JOS, Nigeria — I live in Jos, a city in the middle belt of Nigeria surrounded by a beautiful mountainous landscape. It was once considered a center of peace and tourism, but incessant religious violence has bedeviled it since 1994.
Until the moment my life changed in 2010, I avoided getting involved in the hostility; I just tried to keep safe.
My life as a Christian preacher was rarely easy, but I enjoyed a good deal of comfort. Our family had a nice house, and we moved through our days in a familiar routine. We were doing good work, all of us, in a rhythm that seemed unbroken.
That all changed when more than 500 Christians were massacred in a village near my house, in an explosion of violence involving our Muslim neighbors.
Armed with machetes, Islamic militants showed no mercy as they slaughtered women and children, including an infant only four days old.
I gathered with friends and we wept for days. We were used to periodic violence between Christians and Muslims, sometimes perpetrated by angry mobs, other times by Boko Haram. But this time, violence had invaded women’s bedrooms, where they were roused from sleep and killed.
The atrocities shook us to the core. Witnessing our grief, my husband challenged us, “Is that all you women are going to do? Cry?” His challenge inspired me to lead a march to protest the violence —100,000 women in the streets, a real show of strength. We let our leaders know that we would no longer remain silent.
Then we learned that this massacre was a response to an attack by Christians against Muslims in another village. And after that brutal assault, Muslim women had also organized and poured into the streets to demonstrate. The men in power ignored both marches. And the killings continued.
I decided that the only hope was to forge an alliance between Christian and Muslim women. Even though I was a minister charged with loving my enemy, this was no easy task.
My family house, where my mother lived for 35 years, had been burned to the ground by Muslim men. This was the house where I grew up. Memories were made there. And decades’ worth of photographs and other mementoes of our family were destroyed. I was devastated and filled with anger.
After lengthy prayers and hard work within my soul, I eventually was able to look Muslims in the eye, and truly forgive and love them. To do that, I had to remember that they were human beings as well, many with their own pain because of attacks and insults inflicted on them over the years. I knew that peace had to begin with me, from within.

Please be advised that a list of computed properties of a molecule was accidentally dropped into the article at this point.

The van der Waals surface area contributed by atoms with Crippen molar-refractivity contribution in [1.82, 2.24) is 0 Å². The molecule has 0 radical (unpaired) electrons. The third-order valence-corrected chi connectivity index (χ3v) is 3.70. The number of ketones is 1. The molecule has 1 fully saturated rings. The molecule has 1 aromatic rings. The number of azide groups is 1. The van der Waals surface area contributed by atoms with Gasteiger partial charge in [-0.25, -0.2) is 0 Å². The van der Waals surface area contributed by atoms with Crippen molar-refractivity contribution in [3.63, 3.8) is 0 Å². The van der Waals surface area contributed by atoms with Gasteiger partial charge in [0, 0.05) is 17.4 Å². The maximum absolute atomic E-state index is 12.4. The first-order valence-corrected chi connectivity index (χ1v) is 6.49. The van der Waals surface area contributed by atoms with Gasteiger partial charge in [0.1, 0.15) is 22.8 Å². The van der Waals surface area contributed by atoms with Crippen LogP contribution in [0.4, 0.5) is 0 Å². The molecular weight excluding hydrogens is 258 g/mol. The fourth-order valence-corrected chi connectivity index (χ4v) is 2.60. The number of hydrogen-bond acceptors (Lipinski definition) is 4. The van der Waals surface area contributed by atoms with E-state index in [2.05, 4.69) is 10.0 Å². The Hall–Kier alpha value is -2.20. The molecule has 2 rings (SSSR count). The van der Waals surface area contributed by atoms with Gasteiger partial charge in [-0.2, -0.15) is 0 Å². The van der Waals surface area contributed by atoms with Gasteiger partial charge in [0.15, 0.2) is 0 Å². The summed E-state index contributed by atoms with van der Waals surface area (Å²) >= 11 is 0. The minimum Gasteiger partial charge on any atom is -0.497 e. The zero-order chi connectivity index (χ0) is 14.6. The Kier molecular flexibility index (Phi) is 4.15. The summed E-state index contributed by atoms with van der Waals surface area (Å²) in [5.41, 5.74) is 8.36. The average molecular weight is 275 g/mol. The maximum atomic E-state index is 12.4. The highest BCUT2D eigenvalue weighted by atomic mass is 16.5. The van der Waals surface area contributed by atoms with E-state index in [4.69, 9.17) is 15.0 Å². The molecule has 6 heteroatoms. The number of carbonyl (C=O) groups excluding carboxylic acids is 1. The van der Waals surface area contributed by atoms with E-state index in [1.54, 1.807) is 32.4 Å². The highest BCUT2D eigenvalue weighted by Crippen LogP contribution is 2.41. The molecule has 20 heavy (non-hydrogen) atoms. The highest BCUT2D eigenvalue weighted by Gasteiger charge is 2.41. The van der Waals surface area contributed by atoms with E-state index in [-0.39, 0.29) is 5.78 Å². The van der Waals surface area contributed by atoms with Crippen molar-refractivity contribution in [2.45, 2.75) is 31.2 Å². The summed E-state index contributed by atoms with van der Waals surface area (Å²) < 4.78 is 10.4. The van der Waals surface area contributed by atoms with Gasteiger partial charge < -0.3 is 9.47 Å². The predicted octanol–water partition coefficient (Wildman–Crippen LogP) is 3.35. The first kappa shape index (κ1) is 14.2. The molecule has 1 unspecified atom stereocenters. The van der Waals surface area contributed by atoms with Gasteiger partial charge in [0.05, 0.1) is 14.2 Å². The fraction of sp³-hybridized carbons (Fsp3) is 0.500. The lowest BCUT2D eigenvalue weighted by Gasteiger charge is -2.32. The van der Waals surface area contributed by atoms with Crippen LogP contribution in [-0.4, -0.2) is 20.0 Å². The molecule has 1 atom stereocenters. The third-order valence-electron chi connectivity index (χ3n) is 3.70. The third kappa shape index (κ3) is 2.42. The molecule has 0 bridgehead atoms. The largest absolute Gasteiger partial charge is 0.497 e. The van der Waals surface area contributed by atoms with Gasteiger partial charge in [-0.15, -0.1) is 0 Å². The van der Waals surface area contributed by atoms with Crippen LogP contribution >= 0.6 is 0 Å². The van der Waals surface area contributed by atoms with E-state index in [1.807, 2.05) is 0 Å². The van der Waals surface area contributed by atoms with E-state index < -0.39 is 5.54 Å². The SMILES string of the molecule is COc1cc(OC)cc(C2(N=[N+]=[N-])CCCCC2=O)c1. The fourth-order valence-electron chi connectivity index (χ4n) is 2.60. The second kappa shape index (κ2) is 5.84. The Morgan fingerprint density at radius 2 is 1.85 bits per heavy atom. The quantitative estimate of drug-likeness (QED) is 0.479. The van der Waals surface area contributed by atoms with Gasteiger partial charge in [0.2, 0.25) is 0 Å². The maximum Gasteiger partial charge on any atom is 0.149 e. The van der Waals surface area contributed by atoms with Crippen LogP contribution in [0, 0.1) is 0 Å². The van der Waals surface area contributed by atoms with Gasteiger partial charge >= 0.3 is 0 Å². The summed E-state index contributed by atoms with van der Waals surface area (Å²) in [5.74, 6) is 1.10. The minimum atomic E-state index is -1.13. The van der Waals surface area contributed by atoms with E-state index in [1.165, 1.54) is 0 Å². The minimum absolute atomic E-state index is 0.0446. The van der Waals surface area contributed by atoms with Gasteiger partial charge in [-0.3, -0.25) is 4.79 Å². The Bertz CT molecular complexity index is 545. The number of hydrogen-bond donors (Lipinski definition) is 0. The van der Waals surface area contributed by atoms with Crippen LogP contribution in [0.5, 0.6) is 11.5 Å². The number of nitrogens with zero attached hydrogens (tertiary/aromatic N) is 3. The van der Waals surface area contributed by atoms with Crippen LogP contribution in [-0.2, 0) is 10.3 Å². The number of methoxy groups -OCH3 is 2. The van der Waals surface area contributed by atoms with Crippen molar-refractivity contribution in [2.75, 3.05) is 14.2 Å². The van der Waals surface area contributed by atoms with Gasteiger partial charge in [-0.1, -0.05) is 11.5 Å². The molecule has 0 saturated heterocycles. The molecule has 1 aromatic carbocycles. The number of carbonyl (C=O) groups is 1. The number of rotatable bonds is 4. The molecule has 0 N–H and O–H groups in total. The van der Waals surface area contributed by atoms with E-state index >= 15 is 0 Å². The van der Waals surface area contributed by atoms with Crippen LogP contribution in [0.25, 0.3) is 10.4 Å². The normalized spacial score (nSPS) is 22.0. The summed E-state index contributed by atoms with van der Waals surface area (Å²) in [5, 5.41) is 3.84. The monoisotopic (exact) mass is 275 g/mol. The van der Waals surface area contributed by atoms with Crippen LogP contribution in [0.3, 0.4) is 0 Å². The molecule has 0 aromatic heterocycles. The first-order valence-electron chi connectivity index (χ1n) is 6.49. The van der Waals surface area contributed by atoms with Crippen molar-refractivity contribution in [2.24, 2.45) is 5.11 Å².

I reached out to my counterpart, Khadija Hawaja, who had led the Muslim women’s march. Our first meetings were secret, and could not be held in either my community or hers because we would have risked attack. But we persevered and co-founded our nation’s first organization of Muslim and Christian women, called Women Without Walls Initiative.
Together we engaged in a wide range of activities from caring for orphans to encouraging the voices of mothers as a force for moderation in families. We advocate for good governance and for more women in the ranks of political leaders at every level.
More recently, we campaigned for rescuing the schoolgirls kidnapped by Boko Haram in Chibok, leading an interfaith march to the governor’s office in Jos to demand action.
Above all, we work in poor, volatile neighborhoods that are breeding grounds for foot soldiers and other young people prone to violence. We say to them: “Think of us as your mothers.” No one else takes the time to engage with them, so they are receptive and open to changing their ways. That is how the cycle of violence is disrupted — one soul at a time.
Strength is necessary for any Nigerian woman waging peace. In my country, violence is perpetrated between ethnic or religious groups in a seemingly endless cycle.
Fortunately, I am strong. I grew up in a family with two sons and eight daughters. In my culture, as in so many others, giving birth to a girl was considered unfortunate. But having eight? That was like a disease.
Luckily, my father was different; he thought and acted against the cultural grain. So, on the meager salary of a policeman, he made sure that his daughters were educated right alongside their brothers.
Although he died when I was only 11, my mother wisely continued to raise her daughters and sons as equals. Thanks to them, I have never shied from my calling — whether as the first woman to pastor a church in my state or as a peacemaker bringing together divided communities.
Violence between Muslims and Christians still rocks our nation. Warriors at home and around the world are using religion as a tool in what is actually a political problem. But let there be no doubt. Both faiths embrace the principle of peace, as do all of the world’s religions.
The challenge is great, but the women of Nigeria are even greater. Together, across the continuing divide, we will build a bridge of understanding and peace. It may take a lifetime, but a lifetime is just what we have.
Pastor Esther Ibanga is founder of the Women Without Walls Initiative and a member of the Institute for Inclusive Security’s Women Waging Peace Network. She is recipient of the 2015 Niwano Peace Prize in recognition of her work promoting peaceful coexistence.